The change is not just economic but social as well. Thriving town centres and their markets play an important part in fixing the social glue that hold communities together, it is not just about talking to producers and resellers who understand their wares and produce, they are also meeting points to catch up with friends and neighbours. A brief hello over a charged trolly in Tesco’s is not the same as a good gossip over a cup of java or pint in a local tea shop or pub. Not that there are many tea shops left, just loads of franchised coffee chains.

The empty town centres of traditional market towns are sad reflections of the shift in consumer patterns. Thirsk town centre where I grew up is a ghost of its former self, the hand full of shops and market stand holders is a sad memory of the bustling chaos that was my happy youthful memories.

I was reminded of the changes I have seen in Thirsk a couple of weeks ago in Lezignan Corbieres market. I arrived as usual at 6.30am to find my spot covered in blood, apparently there had been an altercation between a group of lads and a kid, the kid ended up the worse for the encounter, upon finding out what happened to his son the father, I was told, came into town and stabbed three of the group. Lezignan Corbieres, when we arrived in 1999, had one friendly shabby old Champion and a badly run, dirty Intermarche. We now had a Lidl, Aldi, Dea, Netto three new ring road shopping centres and a virtually dead town centre. More and more of the local businesses are closing up, some taking space in the commercial centres but increasingly just giving up as sons and daughters have no wish to take over, or revenues have dropped off to such a low level that the business is no longer sustainable. Evenings are apparently a tad hazardous at times, while official business is on the decline unofficial tobacco sales and heavier drugs are becoming more open and bring with them the associated turf disputes.

Some of my more elderly clients tell me they leave the house rarely, to visit the doctor (Nothing bar a nuclear war, or rain, will stop the French confirming their deeply held belief that a painful and unusual illness is just around the corner) and to come down for the market. On Wednesday’s market day they can combine buying their veg with discussing with friends in minute detail their latest terrible symptoms and show off the small haversack of various medicines the Doctor has prescribed in perfect security. We stand holders have a vested interest in a safe market place.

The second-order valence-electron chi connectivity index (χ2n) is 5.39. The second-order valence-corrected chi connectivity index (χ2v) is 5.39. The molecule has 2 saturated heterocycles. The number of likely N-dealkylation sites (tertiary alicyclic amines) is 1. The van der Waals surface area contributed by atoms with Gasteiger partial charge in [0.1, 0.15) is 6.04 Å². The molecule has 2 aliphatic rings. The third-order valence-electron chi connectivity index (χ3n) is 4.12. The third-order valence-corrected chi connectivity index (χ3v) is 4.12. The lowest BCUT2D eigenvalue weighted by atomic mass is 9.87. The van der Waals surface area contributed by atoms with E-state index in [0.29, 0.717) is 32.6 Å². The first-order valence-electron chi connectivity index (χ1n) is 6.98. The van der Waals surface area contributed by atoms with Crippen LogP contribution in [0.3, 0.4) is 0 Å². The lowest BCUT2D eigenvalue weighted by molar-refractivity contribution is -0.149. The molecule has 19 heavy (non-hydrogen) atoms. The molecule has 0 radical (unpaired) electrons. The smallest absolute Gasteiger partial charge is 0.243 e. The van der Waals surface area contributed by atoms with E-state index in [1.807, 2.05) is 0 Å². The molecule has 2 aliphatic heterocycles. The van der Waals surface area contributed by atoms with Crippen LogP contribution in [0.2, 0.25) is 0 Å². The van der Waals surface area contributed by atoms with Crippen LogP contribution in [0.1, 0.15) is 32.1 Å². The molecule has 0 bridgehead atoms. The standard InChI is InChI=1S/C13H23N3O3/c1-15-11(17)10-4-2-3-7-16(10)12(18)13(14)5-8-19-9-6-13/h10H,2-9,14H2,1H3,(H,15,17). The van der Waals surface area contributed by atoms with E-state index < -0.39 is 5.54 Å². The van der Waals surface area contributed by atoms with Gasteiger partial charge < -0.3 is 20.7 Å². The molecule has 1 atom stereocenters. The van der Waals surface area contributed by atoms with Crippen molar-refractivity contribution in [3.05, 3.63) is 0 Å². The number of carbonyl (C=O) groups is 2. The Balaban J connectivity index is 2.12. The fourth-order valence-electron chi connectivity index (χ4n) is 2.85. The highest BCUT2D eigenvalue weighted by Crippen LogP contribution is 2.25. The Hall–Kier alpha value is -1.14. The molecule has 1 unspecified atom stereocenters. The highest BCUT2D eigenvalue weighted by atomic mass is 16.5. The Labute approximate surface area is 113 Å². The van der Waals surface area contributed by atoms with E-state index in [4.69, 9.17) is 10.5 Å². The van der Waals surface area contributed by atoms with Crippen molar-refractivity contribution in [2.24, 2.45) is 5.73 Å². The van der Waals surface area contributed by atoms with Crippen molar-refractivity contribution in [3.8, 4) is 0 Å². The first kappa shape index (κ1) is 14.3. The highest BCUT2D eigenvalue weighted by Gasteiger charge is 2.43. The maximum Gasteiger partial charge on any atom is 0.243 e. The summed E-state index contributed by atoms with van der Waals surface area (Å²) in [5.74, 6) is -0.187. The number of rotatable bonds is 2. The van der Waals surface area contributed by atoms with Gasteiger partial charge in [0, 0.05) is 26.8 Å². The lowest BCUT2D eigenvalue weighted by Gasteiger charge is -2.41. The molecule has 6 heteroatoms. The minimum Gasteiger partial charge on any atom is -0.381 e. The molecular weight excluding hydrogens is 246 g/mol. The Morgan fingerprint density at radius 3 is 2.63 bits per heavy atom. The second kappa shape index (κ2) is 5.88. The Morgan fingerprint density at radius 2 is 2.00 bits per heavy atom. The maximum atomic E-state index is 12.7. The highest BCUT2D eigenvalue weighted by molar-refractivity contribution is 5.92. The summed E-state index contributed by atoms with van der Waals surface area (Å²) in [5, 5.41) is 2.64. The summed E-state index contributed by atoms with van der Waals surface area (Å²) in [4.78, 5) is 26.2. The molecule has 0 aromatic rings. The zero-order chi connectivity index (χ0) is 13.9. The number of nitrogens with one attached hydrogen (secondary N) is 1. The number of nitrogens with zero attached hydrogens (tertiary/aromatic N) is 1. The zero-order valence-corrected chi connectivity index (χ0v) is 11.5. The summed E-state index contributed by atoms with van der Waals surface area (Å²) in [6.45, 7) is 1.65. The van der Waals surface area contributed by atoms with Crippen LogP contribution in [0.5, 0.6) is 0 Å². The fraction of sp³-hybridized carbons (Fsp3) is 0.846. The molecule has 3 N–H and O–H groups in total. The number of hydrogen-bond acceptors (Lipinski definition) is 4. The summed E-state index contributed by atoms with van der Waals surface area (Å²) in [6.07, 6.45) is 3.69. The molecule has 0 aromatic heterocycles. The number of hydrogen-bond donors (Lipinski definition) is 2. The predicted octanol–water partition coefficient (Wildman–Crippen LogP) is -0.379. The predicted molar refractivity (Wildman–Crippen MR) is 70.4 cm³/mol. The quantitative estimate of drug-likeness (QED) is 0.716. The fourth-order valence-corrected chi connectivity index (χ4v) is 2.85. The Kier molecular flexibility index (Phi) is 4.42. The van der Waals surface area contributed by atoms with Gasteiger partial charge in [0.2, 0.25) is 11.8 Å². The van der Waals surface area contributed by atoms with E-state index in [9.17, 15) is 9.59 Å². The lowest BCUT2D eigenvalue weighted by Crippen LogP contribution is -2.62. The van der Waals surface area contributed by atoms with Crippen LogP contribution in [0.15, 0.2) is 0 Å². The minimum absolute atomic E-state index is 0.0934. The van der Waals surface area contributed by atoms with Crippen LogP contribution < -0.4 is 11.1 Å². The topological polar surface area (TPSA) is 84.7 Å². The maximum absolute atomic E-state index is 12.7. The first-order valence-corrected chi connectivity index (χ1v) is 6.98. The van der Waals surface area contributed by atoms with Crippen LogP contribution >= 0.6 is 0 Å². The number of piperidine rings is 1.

The irony is of course is that while the town centre is slowly decaying the town itself is rapidly expanding, as well as the new commercial zones, an extension of the college, the new lycee, the building of a new media centre the walled bungalow lotissements are reaching out into the vines at an amazing rate. When we arrived back in 1999 Lezignan Corbiere had 8, 266 residents, by 2012 they had swollen to 10,866 according to  Lezignan Corberes Wikipedia page so I reckon they will have passed the 12,000 mark and be racing towards the 13,000 record in the near future

The political response has been muted, the new Socialist/Communist administration as well as holding off a resurgent Front Nationale were elected on a programme of town regeneration have got it half right, the new lycee being built will help a little, the plans to re furnish some of the centre will have some benefits if they are properly instituted. One great initiative was the launch of the Lezignan Corbieres local producers market on Saturday, Wednesday’s market will remain the largest but it is great to see some support for local farmers and an acknowledgement that producing and re selling are different activities. The former creates local sustainability, employment and keep money local; the latter exports money to distant suppliers and does little to create a vibrant local economy.

Right rant over time to sort the plants out for the market in Lezignan Corbieres tomorrow

More intelligent people than me at the new economics foundation have done a lot of work on revitalising local economies- Clone Town Britain is definitely worth a read.